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Sylvia McAdam on ancestral landsA Saskatchewan judge has dismissed a case against Windsor Law professor Sylvia McAdam for “trespassing” on ancestral lands in a provincial park.

“Trespass” case points up need for holistic approach to reconciliation, law profs argue

UWindsor law professor Sylvia McAdam was brought before a Saskatchewan judge last week, put on trial for attempting to use her family’s ancestral lands.

She and her brother, Kurtis McAdam, had begun building a shelter on provincial park lands that they claimed as their ancestral home.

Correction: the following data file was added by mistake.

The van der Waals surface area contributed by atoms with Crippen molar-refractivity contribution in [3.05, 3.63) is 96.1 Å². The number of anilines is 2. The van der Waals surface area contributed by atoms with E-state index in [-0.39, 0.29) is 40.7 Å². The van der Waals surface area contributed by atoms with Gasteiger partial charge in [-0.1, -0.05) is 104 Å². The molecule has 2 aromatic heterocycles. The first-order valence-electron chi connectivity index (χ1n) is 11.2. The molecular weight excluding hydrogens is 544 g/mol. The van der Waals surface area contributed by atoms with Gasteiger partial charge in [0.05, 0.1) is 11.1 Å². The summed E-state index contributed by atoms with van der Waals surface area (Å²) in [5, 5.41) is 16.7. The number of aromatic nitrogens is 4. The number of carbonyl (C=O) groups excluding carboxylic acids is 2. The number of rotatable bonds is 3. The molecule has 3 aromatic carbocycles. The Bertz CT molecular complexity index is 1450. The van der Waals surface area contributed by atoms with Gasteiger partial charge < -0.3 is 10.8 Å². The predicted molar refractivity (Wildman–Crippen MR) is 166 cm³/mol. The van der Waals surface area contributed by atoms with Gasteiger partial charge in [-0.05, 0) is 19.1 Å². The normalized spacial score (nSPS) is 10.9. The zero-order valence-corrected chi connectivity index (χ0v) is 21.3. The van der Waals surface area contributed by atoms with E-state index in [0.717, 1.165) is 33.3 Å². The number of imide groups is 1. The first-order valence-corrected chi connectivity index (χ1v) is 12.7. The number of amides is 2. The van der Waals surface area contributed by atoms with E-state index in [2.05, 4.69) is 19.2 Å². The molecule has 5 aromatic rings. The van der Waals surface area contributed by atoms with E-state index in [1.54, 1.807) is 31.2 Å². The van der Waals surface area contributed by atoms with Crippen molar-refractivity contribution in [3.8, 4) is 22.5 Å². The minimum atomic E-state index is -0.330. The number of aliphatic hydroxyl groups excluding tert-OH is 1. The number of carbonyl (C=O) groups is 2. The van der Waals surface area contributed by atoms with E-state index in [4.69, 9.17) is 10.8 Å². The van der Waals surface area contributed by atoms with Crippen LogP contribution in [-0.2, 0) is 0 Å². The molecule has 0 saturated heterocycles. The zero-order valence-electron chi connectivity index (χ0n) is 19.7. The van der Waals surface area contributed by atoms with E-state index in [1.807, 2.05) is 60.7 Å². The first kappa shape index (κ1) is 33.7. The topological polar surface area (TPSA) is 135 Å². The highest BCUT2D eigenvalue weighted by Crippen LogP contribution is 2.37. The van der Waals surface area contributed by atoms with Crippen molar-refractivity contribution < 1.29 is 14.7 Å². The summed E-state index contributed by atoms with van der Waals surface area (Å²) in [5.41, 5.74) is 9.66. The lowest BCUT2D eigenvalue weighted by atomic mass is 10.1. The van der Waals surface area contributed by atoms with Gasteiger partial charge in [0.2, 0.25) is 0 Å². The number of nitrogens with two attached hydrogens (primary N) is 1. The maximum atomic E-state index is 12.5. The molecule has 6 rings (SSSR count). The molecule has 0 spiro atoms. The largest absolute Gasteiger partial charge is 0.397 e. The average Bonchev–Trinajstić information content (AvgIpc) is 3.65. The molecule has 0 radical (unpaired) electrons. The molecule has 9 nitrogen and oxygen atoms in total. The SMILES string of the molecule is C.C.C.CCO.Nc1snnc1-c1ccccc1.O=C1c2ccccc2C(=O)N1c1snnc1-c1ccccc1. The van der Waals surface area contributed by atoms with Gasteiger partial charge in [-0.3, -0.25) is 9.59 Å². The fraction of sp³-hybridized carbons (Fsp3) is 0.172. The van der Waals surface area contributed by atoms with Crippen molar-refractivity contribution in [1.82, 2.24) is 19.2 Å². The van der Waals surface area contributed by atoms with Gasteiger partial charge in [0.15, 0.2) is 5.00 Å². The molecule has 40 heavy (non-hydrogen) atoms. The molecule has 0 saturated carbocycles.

After a one-day trial, a judge dismissed the case. The government had not presented enough evidence to prove its case and the McAdams did not testify.

Though the case ended without their testimony, it shows that a deeper commitment to reconciliation is needed, argue Prof. McAdam and her Windsor law colleagues Jillian Rogin and Reem Bahdi in an article for the Conversation, which publishes news and views from the academic and research community.

“Canada is built on broken treaties, dispossession, starvation and forced assimilation,” they write. “Reconciliation requires a holistic approach which includes nothing less than changing relationships between Indigenous and non-Indigenous peoples.”

Read the entire article, “Law professor put on trial for ‘trespassing’ on family’s ancestral lands,” in the Conversation.

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